Simon Brazier (pictured), manager of the Investec UK Alpha fund, has warned that the chance of a second referendum should not be discounted as the election result makes it likely that Brexit negotiations will take longer than the two year timeline.
'Negotiating Brexit on a two year time line was always going to be an uphill task. This election result now makes it even more likely that Brexit negotiations will take longer. The longer it takes, the higher the chance of a second referendum,' he said.
Although there is now increased uncertainty, for him, the fundamentals on the majority of companies have not changed.
'At the margin a slightly weaker currency may put pressure on those domestic stocks that have input costs from abroad (mainly retailers), although provides support for those companies that report in US dollars.
'For the economy, the result further supports our view that UK economic growth will remain weak. Uncertainty delays business investment and the pressure on sterling reduces real incomes for consumers as we import inflation,' he said.
In portfolios, he said that there will be little to change, however, and he remains focused on companies that can reinvest cash at high rate of returns.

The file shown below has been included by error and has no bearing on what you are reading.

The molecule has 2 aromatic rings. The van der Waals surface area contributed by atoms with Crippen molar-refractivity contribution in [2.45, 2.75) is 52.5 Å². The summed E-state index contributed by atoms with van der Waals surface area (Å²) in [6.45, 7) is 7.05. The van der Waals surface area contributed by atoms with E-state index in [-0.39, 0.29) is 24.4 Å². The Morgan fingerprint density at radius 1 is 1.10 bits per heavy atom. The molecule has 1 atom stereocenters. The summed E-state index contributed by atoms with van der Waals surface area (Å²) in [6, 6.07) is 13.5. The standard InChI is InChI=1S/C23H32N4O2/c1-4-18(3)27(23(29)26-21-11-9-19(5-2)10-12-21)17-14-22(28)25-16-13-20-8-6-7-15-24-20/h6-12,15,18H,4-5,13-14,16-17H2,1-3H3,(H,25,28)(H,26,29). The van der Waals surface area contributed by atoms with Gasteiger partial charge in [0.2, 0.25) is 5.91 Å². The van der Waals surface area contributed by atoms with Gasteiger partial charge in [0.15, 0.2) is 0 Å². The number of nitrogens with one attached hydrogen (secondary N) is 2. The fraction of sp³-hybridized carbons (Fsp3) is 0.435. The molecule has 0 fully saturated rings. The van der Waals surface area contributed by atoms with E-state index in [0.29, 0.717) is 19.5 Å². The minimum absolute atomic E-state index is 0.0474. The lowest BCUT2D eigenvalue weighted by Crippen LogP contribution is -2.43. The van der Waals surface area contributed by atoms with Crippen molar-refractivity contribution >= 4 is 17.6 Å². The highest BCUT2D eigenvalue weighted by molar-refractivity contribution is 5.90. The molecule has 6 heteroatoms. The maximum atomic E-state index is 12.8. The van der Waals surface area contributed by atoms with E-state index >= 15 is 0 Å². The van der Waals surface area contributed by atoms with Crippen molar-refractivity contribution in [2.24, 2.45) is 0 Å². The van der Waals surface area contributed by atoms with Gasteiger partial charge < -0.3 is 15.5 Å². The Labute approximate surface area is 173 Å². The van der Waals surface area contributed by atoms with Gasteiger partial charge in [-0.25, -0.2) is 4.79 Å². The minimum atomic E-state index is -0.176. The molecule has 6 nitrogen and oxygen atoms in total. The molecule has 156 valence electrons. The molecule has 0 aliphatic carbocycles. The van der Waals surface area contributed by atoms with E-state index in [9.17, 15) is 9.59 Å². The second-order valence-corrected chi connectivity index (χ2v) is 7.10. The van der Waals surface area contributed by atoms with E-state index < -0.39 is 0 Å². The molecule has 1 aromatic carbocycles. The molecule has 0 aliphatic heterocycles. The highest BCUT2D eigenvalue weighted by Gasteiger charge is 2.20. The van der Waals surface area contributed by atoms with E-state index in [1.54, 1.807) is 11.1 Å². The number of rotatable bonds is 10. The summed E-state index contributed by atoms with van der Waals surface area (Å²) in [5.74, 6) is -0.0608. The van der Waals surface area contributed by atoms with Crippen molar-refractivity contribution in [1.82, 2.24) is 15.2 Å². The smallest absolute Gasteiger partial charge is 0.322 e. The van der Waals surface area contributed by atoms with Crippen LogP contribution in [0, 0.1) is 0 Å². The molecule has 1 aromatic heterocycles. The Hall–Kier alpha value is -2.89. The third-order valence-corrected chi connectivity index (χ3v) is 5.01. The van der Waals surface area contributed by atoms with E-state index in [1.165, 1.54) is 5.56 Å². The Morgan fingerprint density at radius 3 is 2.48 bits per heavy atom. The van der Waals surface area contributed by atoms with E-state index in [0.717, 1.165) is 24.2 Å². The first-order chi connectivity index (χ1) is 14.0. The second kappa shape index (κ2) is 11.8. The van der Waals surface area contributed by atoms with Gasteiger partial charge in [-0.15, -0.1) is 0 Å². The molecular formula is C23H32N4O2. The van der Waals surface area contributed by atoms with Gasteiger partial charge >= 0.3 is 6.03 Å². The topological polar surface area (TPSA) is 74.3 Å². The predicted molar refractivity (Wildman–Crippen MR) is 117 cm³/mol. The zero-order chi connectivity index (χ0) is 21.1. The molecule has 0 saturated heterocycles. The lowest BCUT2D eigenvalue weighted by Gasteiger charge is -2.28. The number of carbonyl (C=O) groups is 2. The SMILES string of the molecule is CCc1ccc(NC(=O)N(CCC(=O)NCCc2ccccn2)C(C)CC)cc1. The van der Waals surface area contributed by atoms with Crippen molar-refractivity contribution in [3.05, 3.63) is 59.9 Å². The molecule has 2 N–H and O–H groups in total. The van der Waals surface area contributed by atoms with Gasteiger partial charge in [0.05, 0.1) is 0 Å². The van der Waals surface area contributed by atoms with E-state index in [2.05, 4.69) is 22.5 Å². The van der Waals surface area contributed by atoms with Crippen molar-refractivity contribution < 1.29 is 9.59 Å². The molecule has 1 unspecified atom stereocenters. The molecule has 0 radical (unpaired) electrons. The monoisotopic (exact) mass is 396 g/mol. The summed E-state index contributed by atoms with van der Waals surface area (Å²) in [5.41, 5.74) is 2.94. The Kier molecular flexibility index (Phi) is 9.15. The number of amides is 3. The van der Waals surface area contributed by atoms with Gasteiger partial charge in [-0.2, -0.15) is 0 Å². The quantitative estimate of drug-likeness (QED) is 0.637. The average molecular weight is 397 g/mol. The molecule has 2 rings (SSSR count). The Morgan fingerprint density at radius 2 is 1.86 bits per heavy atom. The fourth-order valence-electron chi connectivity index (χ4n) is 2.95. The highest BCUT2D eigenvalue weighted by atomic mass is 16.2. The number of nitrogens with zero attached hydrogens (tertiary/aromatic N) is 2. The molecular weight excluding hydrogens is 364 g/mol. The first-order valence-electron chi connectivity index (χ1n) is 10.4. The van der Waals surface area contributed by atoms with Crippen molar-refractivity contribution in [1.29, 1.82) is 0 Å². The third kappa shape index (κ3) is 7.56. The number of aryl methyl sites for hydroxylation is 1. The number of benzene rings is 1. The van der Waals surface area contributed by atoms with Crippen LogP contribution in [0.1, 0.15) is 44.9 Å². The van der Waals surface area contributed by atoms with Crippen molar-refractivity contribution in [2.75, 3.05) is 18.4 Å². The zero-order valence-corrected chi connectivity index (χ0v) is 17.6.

Mundy & Stopford
Alastair Mundy, manager of the Investec Cautious Managed and UK Special Situations funds said that he will be adding to more domestically-exposed UK equities if there are further share price falls, following the shock election result which has created increased uncertainty in the markets.
‘Equity valuations remain high (somewhat paradoxical given how often we are told that markets hate uncertainty) and we are keeping our powder dry for cheaper buying opportunities,’ Mundy said.
In UK equities, the manager holds mainly exporters but the majority of the equity exposure is outside the UK.
‘We have almost no UK bond exposure. Having a global opportunity set and no geographic bias allows for the potential to take opportunities elsewhere and avoid taking much UK linked exposure in uncertain times,’ he added.
Among his top equity holdings in the Diversified Income fund are Siemens, Unilever and Microsoft. Almost 30% of the fund is allocated to North America, with just around 13% in the UK.
He added that the multi-asset portfolios bought options on the pound to benefit from volatility and have a ‘modest’ short sterling position.